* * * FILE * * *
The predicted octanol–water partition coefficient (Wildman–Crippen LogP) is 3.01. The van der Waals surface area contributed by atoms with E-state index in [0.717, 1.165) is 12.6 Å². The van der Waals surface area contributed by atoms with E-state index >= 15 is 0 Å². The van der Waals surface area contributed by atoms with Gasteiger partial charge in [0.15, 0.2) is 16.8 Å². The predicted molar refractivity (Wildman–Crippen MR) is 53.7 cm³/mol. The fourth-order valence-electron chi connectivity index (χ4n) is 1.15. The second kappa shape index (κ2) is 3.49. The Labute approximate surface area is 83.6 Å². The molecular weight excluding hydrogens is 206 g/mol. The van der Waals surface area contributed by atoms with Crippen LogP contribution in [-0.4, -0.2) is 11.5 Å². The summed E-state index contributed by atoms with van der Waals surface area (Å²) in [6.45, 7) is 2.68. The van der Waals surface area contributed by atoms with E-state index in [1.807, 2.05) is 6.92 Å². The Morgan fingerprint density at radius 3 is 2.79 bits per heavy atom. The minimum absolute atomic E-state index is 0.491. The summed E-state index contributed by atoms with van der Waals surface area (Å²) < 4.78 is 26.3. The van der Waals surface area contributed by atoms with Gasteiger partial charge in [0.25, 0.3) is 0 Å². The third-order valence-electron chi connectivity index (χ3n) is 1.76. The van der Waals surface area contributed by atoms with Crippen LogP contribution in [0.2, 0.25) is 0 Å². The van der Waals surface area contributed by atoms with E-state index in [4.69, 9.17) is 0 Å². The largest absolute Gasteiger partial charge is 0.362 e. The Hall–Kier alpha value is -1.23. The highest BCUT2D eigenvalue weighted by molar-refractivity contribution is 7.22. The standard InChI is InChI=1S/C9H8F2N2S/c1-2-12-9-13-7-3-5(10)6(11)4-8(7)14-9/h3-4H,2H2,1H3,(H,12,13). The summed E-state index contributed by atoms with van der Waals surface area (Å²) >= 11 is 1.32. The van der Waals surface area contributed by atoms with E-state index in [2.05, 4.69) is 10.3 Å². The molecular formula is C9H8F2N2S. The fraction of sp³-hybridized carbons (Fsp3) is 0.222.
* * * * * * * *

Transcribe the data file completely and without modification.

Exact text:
The predicted octanol–water partition coefficient (Wildman–Crippen LogP) is 3.01. The van der Waals surface area contributed by atoms with E-state index in [0.717, 1.165) is 12.6 Å². The van der Waals surface area contributed by atoms with E-state index >= 15 is 0 Å². The van der Waals surface area contributed by atoms with Gasteiger partial charge in [0.15, 0.2) is 16.8 Å². The predicted molar refractivity (Wildman–Crippen MR) is 53.7 cm³/mol. The fourth-order valence-electron chi connectivity index (χ4n) is 1.15. The second kappa shape index (κ2) is 3.49. The Labute approximate surface area is 83.6 Å². The molecular weight excluding hydrogens is 206 g/mol. The van der Waals surface area contributed by atoms with Crippen LogP contribution in [-0.4, -0.2) is 11.5 Å². The summed E-state index contributed by atoms with van der Waals surface area (Å²) in [6.45, 7) is 2.68. The van der Waals surface area contributed by atoms with E-state index in [1.807, 2.05) is 6.92 Å². The Morgan fingerprint density at radius 3 is 2.79 bits per heavy atom. The minimum absolute atomic E-state index is 0.491. The summed E-state index contributed by atoms with van der Waals surface area (Å²) < 4.78 is 26.3. The van der Waals surface area contributed by atoms with Gasteiger partial charge in [0.25, 0.3) is 0 Å². The third-order valence-electron chi connectivity index (χ3n) is 1.76. The van der Waals surface area contributed by atoms with Crippen LogP contribution in [0.2, 0.25) is 0 Å². The van der Waals surface area contributed by atoms with E-state index in [4.69, 9.17) is 0 Å². The largest absolute Gasteiger partial charge is 0.362 e. The Hall–Kier alpha value is -1.23. The highest BCUT2D eigenvalue weighted by molar-refractivity contribution is 7.22. The standard InChI is InChI=1S/C9H8F2N2S/c1-2-12-9-13-7-3-5(10)6(11)4-8(7)14-9/h3-4H,2H2,1H3,(H,12,13). The summed E-state index contributed by atoms with van der Waals surface area (Å²) >= 11 is 1.32. The van der Waals surface area contributed by atoms with E-state index in [2.05, 4.69) is 10.3 Å². The molecular formula is C9H8F2N2S. The fraction of sp³-hybridized carbons (Fsp3) is 0.222.